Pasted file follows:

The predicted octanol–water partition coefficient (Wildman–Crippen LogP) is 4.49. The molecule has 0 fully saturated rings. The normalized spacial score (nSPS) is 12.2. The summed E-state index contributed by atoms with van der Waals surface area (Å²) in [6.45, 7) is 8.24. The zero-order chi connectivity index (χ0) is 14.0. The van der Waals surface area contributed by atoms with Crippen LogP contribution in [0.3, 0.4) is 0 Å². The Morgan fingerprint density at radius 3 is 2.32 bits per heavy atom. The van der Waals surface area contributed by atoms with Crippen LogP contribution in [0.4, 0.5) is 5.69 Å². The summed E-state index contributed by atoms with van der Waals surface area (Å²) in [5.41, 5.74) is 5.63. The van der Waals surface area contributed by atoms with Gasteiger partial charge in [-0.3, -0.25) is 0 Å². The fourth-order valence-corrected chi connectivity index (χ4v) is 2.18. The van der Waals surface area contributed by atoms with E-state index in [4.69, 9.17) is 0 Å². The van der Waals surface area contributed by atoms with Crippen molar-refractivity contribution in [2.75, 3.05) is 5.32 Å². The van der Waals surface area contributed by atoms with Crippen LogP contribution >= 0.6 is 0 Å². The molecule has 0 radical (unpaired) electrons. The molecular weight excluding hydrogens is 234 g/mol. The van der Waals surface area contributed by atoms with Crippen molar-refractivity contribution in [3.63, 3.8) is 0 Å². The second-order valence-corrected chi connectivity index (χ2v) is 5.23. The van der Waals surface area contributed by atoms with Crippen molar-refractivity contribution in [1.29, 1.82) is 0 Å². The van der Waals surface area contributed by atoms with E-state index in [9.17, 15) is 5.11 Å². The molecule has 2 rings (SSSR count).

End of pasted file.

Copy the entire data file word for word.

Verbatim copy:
The predicted octanol–water partition coefficient (Wildman–Crippen LogP) is 4.49. The molecule has 0 fully saturated rings. The normalized spacial score (nSPS) is 12.2. The summed E-state index contributed by atoms with van der Waals surface area (Å²) in [6.45, 7) is 8.24. The zero-order chi connectivity index (χ0) is 14.0. The van der Waals surface area contributed by atoms with Crippen LogP contribution in [0.3, 0.4) is 0 Å². The Morgan fingerprint density at radius 3 is 2.32 bits per heavy atom. The van der Waals surface area contributed by atoms with Crippen LogP contribution in [0.4, 0.5) is 5.69 Å². The summed E-state index contributed by atoms with van der Waals surface area (Å²) in [5.41, 5.74) is 5.63. The van der Waals surface area contributed by atoms with Gasteiger partial charge in [-0.3, -0.25) is 0 Å². The fourth-order valence-corrected chi connectivity index (χ4v) is 2.18. The van der Waals surface area contributed by atoms with E-state index in [4.69, 9.17) is 0 Å². The van der Waals surface area contributed by atoms with Crippen molar-refractivity contribution in [2.75, 3.05) is 5.32 Å². The van der Waals surface area contributed by atoms with Crippen LogP contribution >= 0.6 is 0 Å². The molecule has 0 radical (unpaired) electrons. The molecular weight excluding hydrogens is 234 g/mol. The van der Waals surface area contributed by atoms with Crippen molar-refractivity contribution in [3.63, 3.8) is 0 Å². The second-order valence-corrected chi connectivity index (χ2v) is 5.23. The van der Waals surface area contributed by atoms with Crippen molar-refractivity contribution in [1.29, 1.82) is 0 Å². The van der Waals surface area contributed by atoms with E-state index in [9.17, 15) is 5.11 Å². The molecule has 2 rings (SSSR count).